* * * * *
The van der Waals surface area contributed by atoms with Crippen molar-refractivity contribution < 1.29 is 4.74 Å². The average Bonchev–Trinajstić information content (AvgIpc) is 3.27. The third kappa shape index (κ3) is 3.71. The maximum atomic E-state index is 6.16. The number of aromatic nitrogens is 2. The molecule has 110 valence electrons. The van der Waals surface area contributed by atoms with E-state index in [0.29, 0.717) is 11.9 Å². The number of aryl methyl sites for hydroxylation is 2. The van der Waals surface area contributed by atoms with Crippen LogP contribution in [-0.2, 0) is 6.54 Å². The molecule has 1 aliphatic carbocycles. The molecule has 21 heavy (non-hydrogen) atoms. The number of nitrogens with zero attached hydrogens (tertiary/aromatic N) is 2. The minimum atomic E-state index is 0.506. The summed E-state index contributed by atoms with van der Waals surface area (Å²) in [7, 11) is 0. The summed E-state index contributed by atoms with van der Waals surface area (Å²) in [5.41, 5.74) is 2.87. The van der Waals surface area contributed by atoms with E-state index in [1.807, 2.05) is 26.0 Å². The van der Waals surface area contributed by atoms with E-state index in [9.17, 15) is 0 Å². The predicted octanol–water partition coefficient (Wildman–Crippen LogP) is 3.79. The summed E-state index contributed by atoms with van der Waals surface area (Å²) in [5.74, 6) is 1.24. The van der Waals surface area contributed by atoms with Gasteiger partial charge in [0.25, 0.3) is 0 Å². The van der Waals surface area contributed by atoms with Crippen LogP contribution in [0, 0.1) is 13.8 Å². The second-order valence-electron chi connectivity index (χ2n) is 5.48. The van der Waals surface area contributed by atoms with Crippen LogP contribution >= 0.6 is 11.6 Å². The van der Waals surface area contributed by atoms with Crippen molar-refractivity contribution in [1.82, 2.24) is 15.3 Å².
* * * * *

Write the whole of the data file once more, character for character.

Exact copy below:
The van der Waals surface area contributed by atoms with Crippen molar-refractivity contribution < 1.29 is 4.74 Å². The average Bonchev–Trinajstić information content (AvgIpc) is 3.27. The third kappa shape index (κ3) is 3.71. The maximum atomic E-state index is 6.16. The number of aromatic nitrogens is 2. The molecule has 110 valence electrons. The van der Waals surface area contributed by atoms with E-state index in [0.29, 0.717) is 11.9 Å². The number of aryl methyl sites for hydroxylation is 2. The van der Waals surface area contributed by atoms with Crippen LogP contribution in [-0.2, 0) is 6.54 Å². The molecule has 1 aliphatic carbocycles. The molecule has 21 heavy (non-hydrogen) atoms. The number of nitrogens with zero attached hydrogens (tertiary/aromatic N) is 2. The minimum atomic E-state index is 0.506. The summed E-state index contributed by atoms with van der Waals surface area (Å²) in [7, 11) is 0. The summed E-state index contributed by atoms with van der Waals surface area (Å²) in [5.41, 5.74) is 2.87. The van der Waals surface area contributed by atoms with E-state index in [1.807, 2.05) is 26.0 Å². The van der Waals surface area contributed by atoms with E-state index in [9.17, 15) is 0 Å². The predicted octanol–water partition coefficient (Wildman–Crippen LogP) is 3.79. The summed E-state index contributed by atoms with van der Waals surface area (Å²) in [5.74, 6) is 1.24. The van der Waals surface area contributed by atoms with Gasteiger partial charge in [0.25, 0.3) is 0 Å². The van der Waals surface area contributed by atoms with Crippen LogP contribution in [0, 0.1) is 13.8 Å². The second-order valence-electron chi connectivity index (χ2n) is 5.48. The van der Waals surface area contributed by atoms with Crippen LogP contribution >= 0.6 is 11.6 Å². The van der Waals surface area contributed by atoms with Crippen molar-refractivity contribution in [1.82, 2.24) is 15.3 Å².